A VAGINAL SPECULUM

G. R. FOX
1897 Journal of the American Medical Association (JAMA)  
in the roof of the vault, because it is impossible to get a curette to conform to the curves of both the roof and the posterior walls. For that purpose I have designed a second pair shown in Fig. 2 . This curette may be used for general use, and all adenoids may be removed with it except those that have become hard. It will be observed that the cutting edge of this instrument is set at an angle of about 45 degrees from the handle and when introduced its edge strikes the mucous membrane on its
more » ... s membrane on its posterior walls at about the same angle ; but if the curette is pushed far up and the ring brought well forward against the post-nasal septum at the same time lowering the handle, the blade rests flat against the roof and as the sweep is made over the vault the curette engages the tumors within its rings and brings them away. Figure 1. Any instrument which is not so adapted fails in its purpose to remove the tumors from the roof and simply scrapes those from the posterior walls. It is well to add here that the tumors in the roof around the post-nasal nares do considerably more damage than those on the posterior walls, and it is therefore much more important to remove them. Tumors within the posterior nares can not be reached with these curettes and are best removed with a Bosworth snare. I claim considerable excellence for these curettes, not because they bear my name but because of my practical experience in operating with them, which has been very satisfactory. Figure 2. For removing granulations from the vault and stimulating the mucous membrane, I only use the second pair, Fig 2. The granulations come away readily with moderate force and without much injury to the membrane. For stimulating the membrane in cases of chronic nasopharyngeal catarrh I have used this curette with very happy results. The curettes are made by Chas. Truax, Green & Co., Chicago, 111. The greatest objection to the use of adhesive straps over wounds arises mainly from a collection of crusts or dried secretion under them, and from the difficulty of inspecting and changing the underlying dressings. This difficulty can be easily remedied by taking common dress hooks, A, bend the circular parts of the shank at a right angle, B, and fix them on the end of an inch strap of Meads, a similar adhesive plaster, C. The straps with the hooked ends may be placed one inch or more from the border of the wound, D, on either side and tension made with small rubber bands over any desired dressing, which will thus be comfortably retained in place. By unhooking the bands, the dressing may be removed without disturbing the straps, wound or patient. These hooks thus made were originated by me. I have used them over twenty years with satisfaction. There is no patent on them and the profession is welcome to the idea. I present herewith a photograph of a vaginal speculum which I have recently invented. The instrument is similar to Graves' in the mechanism for the vertical expansion of the blades, but has the following improved features. Instead of the screw used in most similar instruments to keep the distal ends of the blades expanded, I have adopted a ratchet and pawl mechanism, which permits the operator to expose the cervix uteri very quickly, and adjust the instrument with one hand, and to release the blades as quickly when he desires to remove the instrument. Another improvement is a funnel-shaped opening at the rear portion of the lower blade leading into a hollow shank on same, to which a piece of rubber tubing is affixed, thus providing a ready outlet for fluids while using the speculum. The instrument is aseptible, and the lower blade can[ill]be detached and used as a Sims speculum. Automatic Adjusting Thermometer. [ill]Thestrain and inconvenience of the ordinary thermometer in severe prostration is avoided by the contrivance of Prof. Cornet, which holds the thermometer automatically in the armpit, by means of a broad spring which passes over the shoulder. The thermometer is curved to fit and can be read without removing.-Deutsche med. Woch., June 3. Downloaded From: http://jama.jamanetwork.com/ by a UQ Library User on 06/15/2015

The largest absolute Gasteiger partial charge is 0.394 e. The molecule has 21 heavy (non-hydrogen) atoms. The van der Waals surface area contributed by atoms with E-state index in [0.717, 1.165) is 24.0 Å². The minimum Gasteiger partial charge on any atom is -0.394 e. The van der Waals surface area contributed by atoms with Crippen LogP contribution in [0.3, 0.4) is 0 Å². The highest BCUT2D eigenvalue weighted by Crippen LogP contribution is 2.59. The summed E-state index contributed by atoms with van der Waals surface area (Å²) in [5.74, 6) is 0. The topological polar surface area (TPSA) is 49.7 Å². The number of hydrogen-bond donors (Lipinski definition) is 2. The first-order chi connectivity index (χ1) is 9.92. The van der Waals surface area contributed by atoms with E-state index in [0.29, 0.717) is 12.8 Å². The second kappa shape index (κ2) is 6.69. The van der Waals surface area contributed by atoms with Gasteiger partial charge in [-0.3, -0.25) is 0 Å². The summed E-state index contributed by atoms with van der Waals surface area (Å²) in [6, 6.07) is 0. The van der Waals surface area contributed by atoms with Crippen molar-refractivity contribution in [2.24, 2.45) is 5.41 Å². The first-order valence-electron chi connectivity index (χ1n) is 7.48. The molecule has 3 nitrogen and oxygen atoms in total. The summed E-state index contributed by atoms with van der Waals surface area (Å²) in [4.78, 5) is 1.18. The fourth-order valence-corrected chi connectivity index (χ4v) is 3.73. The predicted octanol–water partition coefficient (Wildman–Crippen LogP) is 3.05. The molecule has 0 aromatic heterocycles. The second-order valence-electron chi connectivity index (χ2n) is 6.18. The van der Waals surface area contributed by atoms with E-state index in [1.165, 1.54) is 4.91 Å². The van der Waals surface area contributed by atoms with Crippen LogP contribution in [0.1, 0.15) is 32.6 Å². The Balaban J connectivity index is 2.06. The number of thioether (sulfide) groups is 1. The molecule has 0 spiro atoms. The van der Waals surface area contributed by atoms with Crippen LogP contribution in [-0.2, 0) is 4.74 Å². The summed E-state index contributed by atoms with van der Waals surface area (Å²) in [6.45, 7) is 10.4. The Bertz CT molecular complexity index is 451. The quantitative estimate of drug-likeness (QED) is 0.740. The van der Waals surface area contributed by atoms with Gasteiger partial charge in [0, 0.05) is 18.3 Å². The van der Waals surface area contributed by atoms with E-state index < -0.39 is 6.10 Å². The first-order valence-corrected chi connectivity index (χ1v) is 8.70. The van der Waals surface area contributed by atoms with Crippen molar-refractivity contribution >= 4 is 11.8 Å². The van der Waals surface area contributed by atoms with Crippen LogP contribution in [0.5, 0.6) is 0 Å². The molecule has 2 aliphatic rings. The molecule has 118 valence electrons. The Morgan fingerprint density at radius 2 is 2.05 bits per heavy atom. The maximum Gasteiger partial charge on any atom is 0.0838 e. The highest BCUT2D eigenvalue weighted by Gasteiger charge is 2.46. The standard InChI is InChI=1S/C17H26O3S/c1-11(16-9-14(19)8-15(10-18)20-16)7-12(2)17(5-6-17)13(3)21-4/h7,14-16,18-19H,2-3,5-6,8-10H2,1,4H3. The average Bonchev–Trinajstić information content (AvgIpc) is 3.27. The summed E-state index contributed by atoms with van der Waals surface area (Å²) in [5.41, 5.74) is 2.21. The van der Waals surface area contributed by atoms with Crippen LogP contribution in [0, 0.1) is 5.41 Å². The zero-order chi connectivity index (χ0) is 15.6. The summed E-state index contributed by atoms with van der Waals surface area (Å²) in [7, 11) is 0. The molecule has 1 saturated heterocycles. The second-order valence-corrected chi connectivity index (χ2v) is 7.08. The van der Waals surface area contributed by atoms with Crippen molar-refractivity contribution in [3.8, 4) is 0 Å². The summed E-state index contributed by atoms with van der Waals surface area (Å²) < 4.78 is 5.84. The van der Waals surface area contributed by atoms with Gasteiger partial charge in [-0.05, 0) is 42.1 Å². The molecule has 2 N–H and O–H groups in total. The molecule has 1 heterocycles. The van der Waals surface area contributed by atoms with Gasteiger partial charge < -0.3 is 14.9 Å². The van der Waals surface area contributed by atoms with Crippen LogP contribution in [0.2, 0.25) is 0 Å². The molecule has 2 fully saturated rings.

doi:10.1001/jama.1897.02440290037021b fatcat:cjjph4ardnexblyjsag63yw77q